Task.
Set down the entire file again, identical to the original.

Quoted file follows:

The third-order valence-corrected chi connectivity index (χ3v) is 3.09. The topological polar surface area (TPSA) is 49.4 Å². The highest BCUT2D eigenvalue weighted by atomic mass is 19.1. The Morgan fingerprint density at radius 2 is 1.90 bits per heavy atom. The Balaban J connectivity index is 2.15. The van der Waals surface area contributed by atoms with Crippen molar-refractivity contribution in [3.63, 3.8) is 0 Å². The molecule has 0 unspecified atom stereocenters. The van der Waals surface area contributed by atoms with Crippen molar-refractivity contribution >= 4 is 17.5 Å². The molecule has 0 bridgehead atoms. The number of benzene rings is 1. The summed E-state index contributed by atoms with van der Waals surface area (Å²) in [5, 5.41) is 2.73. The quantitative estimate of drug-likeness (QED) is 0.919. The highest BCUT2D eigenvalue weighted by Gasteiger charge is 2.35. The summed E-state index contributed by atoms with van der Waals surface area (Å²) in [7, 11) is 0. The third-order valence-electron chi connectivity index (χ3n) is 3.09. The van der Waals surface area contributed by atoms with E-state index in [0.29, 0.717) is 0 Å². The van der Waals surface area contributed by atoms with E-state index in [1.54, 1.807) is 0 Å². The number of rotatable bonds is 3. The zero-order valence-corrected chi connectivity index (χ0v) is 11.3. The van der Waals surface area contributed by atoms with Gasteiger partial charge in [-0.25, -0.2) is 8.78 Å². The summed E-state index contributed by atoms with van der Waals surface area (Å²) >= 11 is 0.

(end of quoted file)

The third-order valence-corrected chi connectivity index (χ3v) is 3.09. The topological polar surface area (TPSA) is 49.4 Å². The highest BCUT2D eigenvalue weighted by atomic mass is 19.1. The Morgan fingerprint density at radius 2 is 1.90 bits per heavy atom. The Balaban J connectivity index is 2.15. The van der Waals surface area contributed by atoms with Crippen molar-refractivity contribution in [3.63, 3.8) is 0 Å². The molecule has 0 unspecified atom stereocenters. The van der Waals surface area contributed by atoms with Crippen molar-refractivity contribution >= 4 is 17.5 Å². The molecule has 0 bridgehead atoms. The number of benzene rings is 1. The summed E-state index contributed by atoms with van der Waals surface area (Å²) in [5, 5.41) is 2.73. The quantitative estimate of drug-likeness (QED) is 0.919. The highest BCUT2D eigenvalue weighted by Gasteiger charge is 2.35. The summed E-state index contributed by atoms with van der Waals surface area (Å²) in [7, 11) is 0. The third-order valence-electron chi connectivity index (χ3n) is 3.09. The van der Waals surface area contributed by atoms with E-state index in [0.29, 0.717) is 0 Å². The van der Waals surface area contributed by atoms with E-state index in [1.54, 1.807) is 0 Å². The number of rotatable bonds is 3. The zero-order valence-corrected chi connectivity index (χ0v) is 11.3. The van der Waals surface area contributed by atoms with Gasteiger partial charge in [-0.25, -0.2) is 8.78 Å². The summed E-state index contributed by atoms with van der Waals surface area (Å²) >= 11 is 0.